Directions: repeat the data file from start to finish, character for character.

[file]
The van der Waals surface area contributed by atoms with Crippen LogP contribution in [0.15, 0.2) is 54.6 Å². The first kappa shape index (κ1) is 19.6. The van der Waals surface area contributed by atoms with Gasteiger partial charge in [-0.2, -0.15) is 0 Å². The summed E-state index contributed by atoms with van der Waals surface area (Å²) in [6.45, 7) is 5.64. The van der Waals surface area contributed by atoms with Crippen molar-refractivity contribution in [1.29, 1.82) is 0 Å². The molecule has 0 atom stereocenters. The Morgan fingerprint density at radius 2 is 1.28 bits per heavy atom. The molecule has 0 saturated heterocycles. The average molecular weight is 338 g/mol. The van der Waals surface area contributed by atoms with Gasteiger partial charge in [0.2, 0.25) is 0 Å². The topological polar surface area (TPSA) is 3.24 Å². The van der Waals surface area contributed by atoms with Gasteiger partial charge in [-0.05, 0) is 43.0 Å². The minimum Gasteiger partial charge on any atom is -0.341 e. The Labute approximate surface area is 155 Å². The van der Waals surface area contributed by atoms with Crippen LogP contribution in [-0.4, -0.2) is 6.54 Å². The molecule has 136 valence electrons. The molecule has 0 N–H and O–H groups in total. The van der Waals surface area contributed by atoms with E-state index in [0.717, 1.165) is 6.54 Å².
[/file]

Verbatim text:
The van der Waals surface area contributed by atoms with Crippen LogP contribution in [0.15, 0.2) is 54.6 Å². The first kappa shape index (κ1) is 19.6. The van der Waals surface area contributed by atoms with Gasteiger partial charge in [-0.2, -0.15) is 0 Å². The summed E-state index contributed by atoms with van der Waals surface area (Å²) in [6.45, 7) is 5.64. The van der Waals surface area contributed by atoms with Crippen molar-refractivity contribution in [1.29, 1.82) is 0 Å². The molecule has 0 atom stereocenters. The Morgan fingerprint density at radius 2 is 1.28 bits per heavy atom. The molecule has 0 saturated heterocycles. The average molecular weight is 338 g/mol. The van der Waals surface area contributed by atoms with Gasteiger partial charge in [0.2, 0.25) is 0 Å². The topological polar surface area (TPSA) is 3.24 Å². The van der Waals surface area contributed by atoms with Gasteiger partial charge in [-0.05, 0) is 43.0 Å². The minimum Gasteiger partial charge on any atom is -0.341 e. The Labute approximate surface area is 155 Å². The van der Waals surface area contributed by atoms with Crippen LogP contribution in [-0.4, -0.2) is 6.54 Å². The molecule has 136 valence electrons. The molecule has 0 N–H and O–H groups in total. The van der Waals surface area contributed by atoms with E-state index in [0.717, 1.165) is 6.54 Å².